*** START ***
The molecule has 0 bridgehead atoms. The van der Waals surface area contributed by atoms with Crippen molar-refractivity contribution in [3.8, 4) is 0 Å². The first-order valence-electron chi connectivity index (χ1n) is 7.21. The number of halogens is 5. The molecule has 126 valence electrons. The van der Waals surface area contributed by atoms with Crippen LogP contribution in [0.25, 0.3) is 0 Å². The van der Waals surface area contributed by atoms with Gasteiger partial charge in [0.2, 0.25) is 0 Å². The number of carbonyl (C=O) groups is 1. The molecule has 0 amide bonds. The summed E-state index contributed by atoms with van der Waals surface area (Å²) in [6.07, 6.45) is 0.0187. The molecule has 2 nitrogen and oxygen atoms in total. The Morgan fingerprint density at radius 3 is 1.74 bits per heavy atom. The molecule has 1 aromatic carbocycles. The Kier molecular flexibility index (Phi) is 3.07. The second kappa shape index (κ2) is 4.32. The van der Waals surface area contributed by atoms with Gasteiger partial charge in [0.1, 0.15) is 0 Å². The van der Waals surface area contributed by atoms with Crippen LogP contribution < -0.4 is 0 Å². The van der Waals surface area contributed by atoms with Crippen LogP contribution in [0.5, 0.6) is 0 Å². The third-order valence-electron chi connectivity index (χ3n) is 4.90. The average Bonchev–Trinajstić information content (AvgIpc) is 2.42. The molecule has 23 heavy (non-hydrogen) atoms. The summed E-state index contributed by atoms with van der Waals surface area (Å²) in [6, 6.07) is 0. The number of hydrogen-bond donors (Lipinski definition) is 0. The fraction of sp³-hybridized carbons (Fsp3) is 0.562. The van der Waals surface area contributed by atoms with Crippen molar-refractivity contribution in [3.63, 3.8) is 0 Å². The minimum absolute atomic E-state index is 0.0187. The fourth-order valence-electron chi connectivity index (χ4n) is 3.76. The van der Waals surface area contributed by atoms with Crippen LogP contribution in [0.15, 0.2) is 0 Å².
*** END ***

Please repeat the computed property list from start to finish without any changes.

The molecule has 0 bridgehead atoms. The van der Waals surface area contributed by atoms with Crippen molar-refractivity contribution in [3.8, 4) is 0 Å². The first-order valence-electron chi connectivity index (χ1n) is 7.21. The number of halogens is 5. The molecule has 126 valence electrons. The van der Waals surface area contributed by atoms with Crippen LogP contribution in [0.25, 0.3) is 0 Å². The van der Waals surface area contributed by atoms with Gasteiger partial charge in [0.2, 0.25) is 0 Å². The number of carbonyl (C=O) groups is 1. The molecule has 0 amide bonds. The summed E-state index contributed by atoms with van der Waals surface area (Å²) in [6.07, 6.45) is 0.0187. The molecule has 2 nitrogen and oxygen atoms in total. The Morgan fingerprint density at radius 3 is 1.74 bits per heavy atom. The molecule has 1 aromatic carbocycles. The Kier molecular flexibility index (Phi) is 3.07. The second kappa shape index (κ2) is 4.32. The van der Waals surface area contributed by atoms with Gasteiger partial charge in [0.1, 0.15) is 0 Å². The van der Waals surface area contributed by atoms with Crippen LogP contribution < -0.4 is 0 Å². The van der Waals surface area contributed by atoms with Crippen LogP contribution in [0.5, 0.6) is 0 Å². The third-order valence-electron chi connectivity index (χ3n) is 4.90. The average Bonchev–Trinajstić information content (AvgIpc) is 2.42. The molecule has 23 heavy (non-hydrogen) atoms. The summed E-state index contributed by atoms with van der Waals surface area (Å²) in [6, 6.07) is 0. The number of hydrogen-bond donors (Lipinski definition) is 0. The fraction of sp³-hybridized carbons (Fsp3) is 0.562. The van der Waals surface area contributed by atoms with Crippen molar-refractivity contribution in [3.63, 3.8) is 0 Å². The minimum absolute atomic E-state index is 0.0187. The fourth-order valence-electron chi connectivity index (χ4n) is 3.76. The van der Waals surface area contributed by atoms with Crippen LogP contribution in [0.15, 0.2) is 0 Å².